Are hardcore gamers—the folks who spend kilohours playing the same game trying to hit the top of the leaderboards—wasting their lives? It's a go-to punchline used to assert dominance over nerds, but, as Patrick Miller says in this terrific post on Insert Credit, something deeper is going on. The essence of his piece is that becoming good at a game necessarily involves learning how to be good at something, and that's worthwhile even if it's achieved unintentionally. Not everyone will make use of that meta-skill in their non-gaming life, but it's still worth developing. Plus, he makes his case in part through a dialogue with "Johnny Doughnuts," who doesn't acquit himself well despite his name.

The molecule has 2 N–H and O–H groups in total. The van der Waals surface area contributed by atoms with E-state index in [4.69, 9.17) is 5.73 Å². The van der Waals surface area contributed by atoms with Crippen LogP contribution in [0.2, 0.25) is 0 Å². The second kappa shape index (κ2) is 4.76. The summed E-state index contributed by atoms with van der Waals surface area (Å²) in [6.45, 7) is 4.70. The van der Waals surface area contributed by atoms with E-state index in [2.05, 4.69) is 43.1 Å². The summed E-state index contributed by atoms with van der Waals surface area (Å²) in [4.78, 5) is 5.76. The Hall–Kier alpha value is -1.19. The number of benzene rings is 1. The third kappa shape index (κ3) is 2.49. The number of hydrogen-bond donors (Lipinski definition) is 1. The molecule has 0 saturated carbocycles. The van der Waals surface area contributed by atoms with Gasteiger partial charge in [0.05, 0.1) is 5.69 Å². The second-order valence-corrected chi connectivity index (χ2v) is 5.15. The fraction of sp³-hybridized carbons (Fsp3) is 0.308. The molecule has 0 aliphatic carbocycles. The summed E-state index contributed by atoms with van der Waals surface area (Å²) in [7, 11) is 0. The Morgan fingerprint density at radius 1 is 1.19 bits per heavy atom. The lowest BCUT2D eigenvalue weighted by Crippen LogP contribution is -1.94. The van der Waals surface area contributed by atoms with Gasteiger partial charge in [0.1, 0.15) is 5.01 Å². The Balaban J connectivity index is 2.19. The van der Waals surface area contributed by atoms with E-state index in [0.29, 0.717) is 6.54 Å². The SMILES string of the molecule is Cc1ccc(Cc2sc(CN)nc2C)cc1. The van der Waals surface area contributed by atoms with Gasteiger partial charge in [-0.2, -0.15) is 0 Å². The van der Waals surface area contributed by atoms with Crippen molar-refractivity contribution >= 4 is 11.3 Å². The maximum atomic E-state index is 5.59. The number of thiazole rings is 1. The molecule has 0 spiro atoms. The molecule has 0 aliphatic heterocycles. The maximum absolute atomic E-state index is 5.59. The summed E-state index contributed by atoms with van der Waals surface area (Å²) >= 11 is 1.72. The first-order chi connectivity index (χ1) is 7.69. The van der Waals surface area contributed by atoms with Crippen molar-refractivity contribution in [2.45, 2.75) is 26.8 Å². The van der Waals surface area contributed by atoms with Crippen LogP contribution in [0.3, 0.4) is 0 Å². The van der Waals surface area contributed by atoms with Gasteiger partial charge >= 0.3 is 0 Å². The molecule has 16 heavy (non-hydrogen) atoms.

Check out the rest of the site while you're there. Insert Credit is a great, thoughtful blog written by smart people interested in games and gamers, and it's refreshingly free of press releases, "game news," and other clutter. If only it were updated more frequently (IOIWUMF).

The Stranger Testing Department is Rob Lightner and Paul Hughes.